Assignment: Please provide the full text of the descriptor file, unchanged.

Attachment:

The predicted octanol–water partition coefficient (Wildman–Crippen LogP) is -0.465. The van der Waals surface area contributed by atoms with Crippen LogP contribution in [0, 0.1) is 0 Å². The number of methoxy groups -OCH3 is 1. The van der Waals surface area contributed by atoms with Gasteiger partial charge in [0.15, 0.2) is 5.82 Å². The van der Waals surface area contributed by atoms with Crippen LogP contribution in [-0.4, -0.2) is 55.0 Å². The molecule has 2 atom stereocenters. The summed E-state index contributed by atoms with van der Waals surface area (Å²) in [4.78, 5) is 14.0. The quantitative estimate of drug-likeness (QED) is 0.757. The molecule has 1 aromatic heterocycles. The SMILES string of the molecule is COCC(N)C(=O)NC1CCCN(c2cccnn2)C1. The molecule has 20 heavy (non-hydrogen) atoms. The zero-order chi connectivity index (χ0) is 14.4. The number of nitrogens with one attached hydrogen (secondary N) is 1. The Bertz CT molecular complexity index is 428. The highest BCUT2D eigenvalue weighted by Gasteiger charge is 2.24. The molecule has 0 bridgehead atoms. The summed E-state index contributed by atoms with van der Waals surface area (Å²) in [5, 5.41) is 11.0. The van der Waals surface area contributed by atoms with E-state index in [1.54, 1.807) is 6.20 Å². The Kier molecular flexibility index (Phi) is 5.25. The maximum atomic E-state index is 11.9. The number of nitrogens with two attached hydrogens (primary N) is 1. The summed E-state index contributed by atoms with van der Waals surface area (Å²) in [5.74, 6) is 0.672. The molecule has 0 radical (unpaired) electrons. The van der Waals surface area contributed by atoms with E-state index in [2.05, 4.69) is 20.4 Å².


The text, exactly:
The predicted octanol–water partition coefficient (Wildman–Crippen LogP) is -0.465. The van der Waals surface area contributed by atoms with Crippen LogP contribution in [0, 0.1) is 0 Å². The number of methoxy groups -OCH3 is 1. The van der Waals surface area contributed by atoms with Gasteiger partial charge in [0.15, 0.2) is 5.82 Å². The van der Waals surface area contributed by atoms with Crippen LogP contribution in [-0.4, -0.2) is 55.0 Å². The molecule has 2 atom stereocenters. The summed E-state index contributed by atoms with van der Waals surface area (Å²) in [4.78, 5) is 14.0. The quantitative estimate of drug-likeness (QED) is 0.757. The molecule has 1 aromatic heterocycles. The SMILES string of the molecule is COCC(N)C(=O)NC1CCCN(c2cccnn2)C1. The molecule has 20 heavy (non-hydrogen) atoms. The zero-order chi connectivity index (χ0) is 14.4. The number of nitrogens with one attached hydrogen (secondary N) is 1. The Bertz CT molecular complexity index is 428. The highest BCUT2D eigenvalue weighted by Gasteiger charge is 2.24. The molecule has 0 bridgehead atoms. The summed E-state index contributed by atoms with van der Waals surface area (Å²) in [5, 5.41) is 11.0. The van der Waals surface area contributed by atoms with E-state index in [1.54, 1.807) is 6.20 Å². The Kier molecular flexibility index (Phi) is 5.25. The maximum atomic E-state index is 11.9. The number of nitrogens with two attached hydrogens (primary N) is 1. The summed E-state index contributed by atoms with van der Waals surface area (Å²) in [5.74, 6) is 0.672. The molecule has 0 radical (unpaired) electrons. The van der Waals surface area contributed by atoms with E-state index in [2.05, 4.69) is 20.4 Å².